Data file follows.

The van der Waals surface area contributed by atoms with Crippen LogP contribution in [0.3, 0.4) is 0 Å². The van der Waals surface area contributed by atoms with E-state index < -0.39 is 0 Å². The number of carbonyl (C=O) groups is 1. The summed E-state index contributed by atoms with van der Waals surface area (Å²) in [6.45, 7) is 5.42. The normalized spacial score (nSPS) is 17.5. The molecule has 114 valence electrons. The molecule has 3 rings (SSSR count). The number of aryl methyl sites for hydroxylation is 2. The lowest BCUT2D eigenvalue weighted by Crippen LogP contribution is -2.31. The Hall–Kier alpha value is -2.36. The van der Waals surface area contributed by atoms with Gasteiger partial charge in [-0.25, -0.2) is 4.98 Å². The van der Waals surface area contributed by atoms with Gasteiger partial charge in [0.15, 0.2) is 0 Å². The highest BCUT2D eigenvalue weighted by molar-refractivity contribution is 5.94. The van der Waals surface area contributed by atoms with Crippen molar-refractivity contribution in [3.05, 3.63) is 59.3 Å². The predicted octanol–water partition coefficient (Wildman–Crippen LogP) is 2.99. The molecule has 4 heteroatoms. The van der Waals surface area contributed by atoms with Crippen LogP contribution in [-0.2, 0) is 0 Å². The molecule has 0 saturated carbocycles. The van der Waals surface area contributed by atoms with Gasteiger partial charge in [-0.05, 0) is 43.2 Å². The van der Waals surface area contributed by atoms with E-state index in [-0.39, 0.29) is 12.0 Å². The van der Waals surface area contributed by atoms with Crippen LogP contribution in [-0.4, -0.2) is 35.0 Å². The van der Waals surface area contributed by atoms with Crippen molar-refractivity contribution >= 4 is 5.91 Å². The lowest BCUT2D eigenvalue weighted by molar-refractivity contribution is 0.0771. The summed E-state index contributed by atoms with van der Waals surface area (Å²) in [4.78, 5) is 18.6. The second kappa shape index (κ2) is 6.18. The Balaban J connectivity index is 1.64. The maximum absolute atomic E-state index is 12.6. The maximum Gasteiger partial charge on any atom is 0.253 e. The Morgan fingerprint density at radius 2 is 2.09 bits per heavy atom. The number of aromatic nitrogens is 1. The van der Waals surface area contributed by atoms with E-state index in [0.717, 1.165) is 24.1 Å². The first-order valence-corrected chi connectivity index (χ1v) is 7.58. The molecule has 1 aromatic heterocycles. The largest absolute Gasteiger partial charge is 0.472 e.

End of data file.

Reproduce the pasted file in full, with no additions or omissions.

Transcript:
The van der Waals surface area contributed by atoms with Crippen LogP contribution in [0.3, 0.4) is 0 Å². The van der Waals surface area contributed by atoms with E-state index < -0.39 is 0 Å². The number of carbonyl (C=O) groups is 1. The summed E-state index contributed by atoms with van der Waals surface area (Å²) in [6.45, 7) is 5.42. The normalized spacial score (nSPS) is 17.5. The molecule has 114 valence electrons. The molecule has 3 rings (SSSR count). The number of aryl methyl sites for hydroxylation is 2. The lowest BCUT2D eigenvalue weighted by Crippen LogP contribution is -2.31. The Hall–Kier alpha value is -2.36. The van der Waals surface area contributed by atoms with Gasteiger partial charge in [-0.25, -0.2) is 4.98 Å². The van der Waals surface area contributed by atoms with Gasteiger partial charge in [0.15, 0.2) is 0 Å². The highest BCUT2D eigenvalue weighted by molar-refractivity contribution is 5.94. The van der Waals surface area contributed by atoms with Crippen molar-refractivity contribution in [3.05, 3.63) is 59.3 Å². The predicted octanol–water partition coefficient (Wildman–Crippen LogP) is 2.99. The molecule has 4 heteroatoms. The van der Waals surface area contributed by atoms with Crippen LogP contribution in [-0.2, 0) is 0 Å². The molecule has 0 saturated carbocycles. The van der Waals surface area contributed by atoms with Gasteiger partial charge in [-0.05, 0) is 43.2 Å². The van der Waals surface area contributed by atoms with E-state index in [-0.39, 0.29) is 12.0 Å². The van der Waals surface area contributed by atoms with Crippen LogP contribution in [-0.4, -0.2) is 35.0 Å². The van der Waals surface area contributed by atoms with Crippen molar-refractivity contribution >= 4 is 5.91 Å². The lowest BCUT2D eigenvalue weighted by molar-refractivity contribution is 0.0771. The summed E-state index contributed by atoms with van der Waals surface area (Å²) in [4.78, 5) is 18.6. The second kappa shape index (κ2) is 6.18. The Balaban J connectivity index is 1.64. The maximum absolute atomic E-state index is 12.6. The maximum Gasteiger partial charge on any atom is 0.253 e. The Morgan fingerprint density at radius 2 is 2.09 bits per heavy atom. The number of aromatic nitrogens is 1. The van der Waals surface area contributed by atoms with E-state index in [0.717, 1.165) is 24.1 Å². The first-order valence-corrected chi connectivity index (χ1v) is 7.58. The molecule has 1 aromatic heterocycles. The largest absolute Gasteiger partial charge is 0.472 e.